Drip. Drip. Drip.
From Dan Froomkin (via Nieman Watchdog):
Soon after the photos of detainee abuse at Abu Ghraib went public, Bush administration officials contrived a high-stakes disinformation campaign to prevent the American people from linking the White House to the vile, sadistic treatment of detainees in that Iraqi prison. They repeatedly insisted that the abuses were just the work of a few “bad apples.” They scoffed at the notion that their orders circumventing historic limits on interrogation were remotely responsible.
Five years later, they’re still at it, with former vice president Dick Cheney waging a clever campaign that would have the debate over government-sanctioned torture turn on what techniques were employed at the CIA’s secret prison -- and whether they “worked.” But the national debate should be a much broader one, as there is an ever-growing body of evidence definitively linking decisions made by Bush and Cheney not just to the torture at the CIA’s black sites, but to the pervasive, inhumane treatment of detainees – many of whom were utterly innocent -- at prison facilities such as Abu Ghraib, Bagram, and Guantanamo as well. As desperately as the Bush team wanted to avoid the taint of Abu Ghraib in the 2004 re-election campaign, they appear now to be equally intent on minimizing the scale of their misdeeds in order to tamp down the public demand for some sort of thorough, official investigation into their conduct.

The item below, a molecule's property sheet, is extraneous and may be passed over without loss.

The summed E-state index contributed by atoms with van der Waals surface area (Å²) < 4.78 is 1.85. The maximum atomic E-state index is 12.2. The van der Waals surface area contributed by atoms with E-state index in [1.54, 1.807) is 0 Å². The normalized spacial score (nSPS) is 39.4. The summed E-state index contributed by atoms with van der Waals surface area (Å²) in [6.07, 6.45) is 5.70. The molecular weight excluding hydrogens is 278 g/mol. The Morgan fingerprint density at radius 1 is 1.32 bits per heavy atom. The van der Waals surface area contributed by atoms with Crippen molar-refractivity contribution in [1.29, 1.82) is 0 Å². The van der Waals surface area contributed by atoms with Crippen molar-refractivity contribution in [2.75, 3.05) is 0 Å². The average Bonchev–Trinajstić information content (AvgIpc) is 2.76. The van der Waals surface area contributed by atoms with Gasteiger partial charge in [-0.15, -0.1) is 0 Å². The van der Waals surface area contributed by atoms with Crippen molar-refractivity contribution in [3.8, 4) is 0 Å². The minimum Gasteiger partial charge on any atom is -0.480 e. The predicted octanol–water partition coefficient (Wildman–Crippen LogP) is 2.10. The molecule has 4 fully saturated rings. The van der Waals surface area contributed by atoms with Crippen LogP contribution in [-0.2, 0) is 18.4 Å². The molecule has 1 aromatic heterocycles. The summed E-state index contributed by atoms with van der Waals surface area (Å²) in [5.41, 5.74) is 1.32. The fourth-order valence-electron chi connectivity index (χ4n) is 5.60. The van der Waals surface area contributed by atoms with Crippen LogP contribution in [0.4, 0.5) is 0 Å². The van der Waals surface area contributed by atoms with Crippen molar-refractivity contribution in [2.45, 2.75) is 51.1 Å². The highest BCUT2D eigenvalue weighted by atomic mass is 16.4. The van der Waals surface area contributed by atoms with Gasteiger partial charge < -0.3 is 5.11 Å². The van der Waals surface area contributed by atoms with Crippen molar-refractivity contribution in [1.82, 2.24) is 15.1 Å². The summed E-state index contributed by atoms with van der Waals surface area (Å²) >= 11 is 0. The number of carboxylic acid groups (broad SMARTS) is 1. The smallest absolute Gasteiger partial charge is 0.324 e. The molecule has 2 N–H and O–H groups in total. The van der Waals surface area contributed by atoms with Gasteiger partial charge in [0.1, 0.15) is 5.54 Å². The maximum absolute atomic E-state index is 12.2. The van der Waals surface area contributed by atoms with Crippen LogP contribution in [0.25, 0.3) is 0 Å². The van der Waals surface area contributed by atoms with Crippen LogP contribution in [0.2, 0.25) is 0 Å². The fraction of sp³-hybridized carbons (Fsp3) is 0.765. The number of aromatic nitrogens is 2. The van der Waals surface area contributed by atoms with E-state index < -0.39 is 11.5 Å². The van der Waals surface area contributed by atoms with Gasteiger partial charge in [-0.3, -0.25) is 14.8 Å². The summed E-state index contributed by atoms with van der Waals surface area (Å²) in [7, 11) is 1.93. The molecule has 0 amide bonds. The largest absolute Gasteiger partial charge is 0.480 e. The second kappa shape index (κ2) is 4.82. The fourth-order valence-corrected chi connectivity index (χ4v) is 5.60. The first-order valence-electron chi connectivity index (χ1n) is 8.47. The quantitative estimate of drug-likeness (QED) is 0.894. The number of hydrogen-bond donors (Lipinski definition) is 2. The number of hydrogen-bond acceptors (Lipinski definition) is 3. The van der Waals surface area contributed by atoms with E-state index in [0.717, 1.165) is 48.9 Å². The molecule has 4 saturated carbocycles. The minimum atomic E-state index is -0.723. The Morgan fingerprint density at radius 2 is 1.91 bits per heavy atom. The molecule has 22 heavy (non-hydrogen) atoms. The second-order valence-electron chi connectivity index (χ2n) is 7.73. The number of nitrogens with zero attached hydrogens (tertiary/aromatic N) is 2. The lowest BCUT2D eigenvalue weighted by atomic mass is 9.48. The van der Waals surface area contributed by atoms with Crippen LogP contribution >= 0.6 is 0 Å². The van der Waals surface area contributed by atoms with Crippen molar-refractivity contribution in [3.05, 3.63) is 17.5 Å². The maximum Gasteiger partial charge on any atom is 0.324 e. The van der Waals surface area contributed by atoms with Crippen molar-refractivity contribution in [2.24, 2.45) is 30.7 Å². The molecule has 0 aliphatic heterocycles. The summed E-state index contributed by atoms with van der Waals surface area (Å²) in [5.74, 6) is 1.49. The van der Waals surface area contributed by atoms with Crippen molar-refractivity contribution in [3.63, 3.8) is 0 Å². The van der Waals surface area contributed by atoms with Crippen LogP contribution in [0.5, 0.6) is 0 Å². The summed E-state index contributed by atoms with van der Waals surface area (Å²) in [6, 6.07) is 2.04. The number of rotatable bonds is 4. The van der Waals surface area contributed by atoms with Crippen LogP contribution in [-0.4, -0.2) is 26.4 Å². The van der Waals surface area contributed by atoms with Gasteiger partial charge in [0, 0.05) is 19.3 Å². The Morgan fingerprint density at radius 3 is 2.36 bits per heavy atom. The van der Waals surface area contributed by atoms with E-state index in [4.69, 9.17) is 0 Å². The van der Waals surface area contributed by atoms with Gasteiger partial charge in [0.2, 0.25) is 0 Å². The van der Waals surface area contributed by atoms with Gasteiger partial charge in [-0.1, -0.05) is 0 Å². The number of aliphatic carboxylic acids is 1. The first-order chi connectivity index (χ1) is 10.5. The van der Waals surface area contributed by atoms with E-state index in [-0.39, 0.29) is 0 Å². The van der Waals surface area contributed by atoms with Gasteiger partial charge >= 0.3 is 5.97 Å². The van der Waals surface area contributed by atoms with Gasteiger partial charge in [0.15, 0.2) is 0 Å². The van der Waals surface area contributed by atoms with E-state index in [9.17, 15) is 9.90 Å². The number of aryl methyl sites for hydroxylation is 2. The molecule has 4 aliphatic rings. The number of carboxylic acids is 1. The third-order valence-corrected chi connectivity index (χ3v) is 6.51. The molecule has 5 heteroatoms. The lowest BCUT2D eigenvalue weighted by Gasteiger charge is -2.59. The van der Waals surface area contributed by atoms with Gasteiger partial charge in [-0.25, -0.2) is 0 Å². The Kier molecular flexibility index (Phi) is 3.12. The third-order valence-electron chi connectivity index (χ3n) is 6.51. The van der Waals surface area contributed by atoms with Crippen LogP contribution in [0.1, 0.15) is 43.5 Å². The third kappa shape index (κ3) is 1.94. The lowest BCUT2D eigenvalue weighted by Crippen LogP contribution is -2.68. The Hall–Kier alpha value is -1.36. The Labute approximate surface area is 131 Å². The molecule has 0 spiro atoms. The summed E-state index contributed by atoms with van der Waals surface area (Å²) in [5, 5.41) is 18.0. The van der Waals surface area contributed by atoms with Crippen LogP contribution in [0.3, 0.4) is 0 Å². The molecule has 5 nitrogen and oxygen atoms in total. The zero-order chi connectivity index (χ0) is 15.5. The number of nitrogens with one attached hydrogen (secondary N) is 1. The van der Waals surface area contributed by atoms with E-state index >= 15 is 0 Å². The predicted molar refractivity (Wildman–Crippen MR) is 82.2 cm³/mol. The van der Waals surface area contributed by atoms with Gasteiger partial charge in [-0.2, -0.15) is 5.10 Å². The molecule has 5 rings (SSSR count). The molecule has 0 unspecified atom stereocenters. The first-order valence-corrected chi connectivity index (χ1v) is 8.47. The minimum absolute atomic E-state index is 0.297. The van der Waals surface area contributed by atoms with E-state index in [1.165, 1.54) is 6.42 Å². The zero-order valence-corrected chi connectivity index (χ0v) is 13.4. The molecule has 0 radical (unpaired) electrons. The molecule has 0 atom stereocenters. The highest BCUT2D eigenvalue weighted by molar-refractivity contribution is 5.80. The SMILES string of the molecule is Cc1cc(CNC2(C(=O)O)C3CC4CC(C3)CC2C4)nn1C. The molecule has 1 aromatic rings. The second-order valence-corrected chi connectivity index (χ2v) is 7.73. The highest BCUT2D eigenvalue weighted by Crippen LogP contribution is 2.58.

But “Torture Team” author Philippe Sands points out that a vivid illustration of the disinformation campaign – showing just how far officials were willing to mislead and lie in their desperate attempt to avoid culpability for Abu Ghraib – can now be found by comparing one of the newly-released Justice Department memos with statements made by then-White House counsel Alberto Gonzales in June 2004.read more...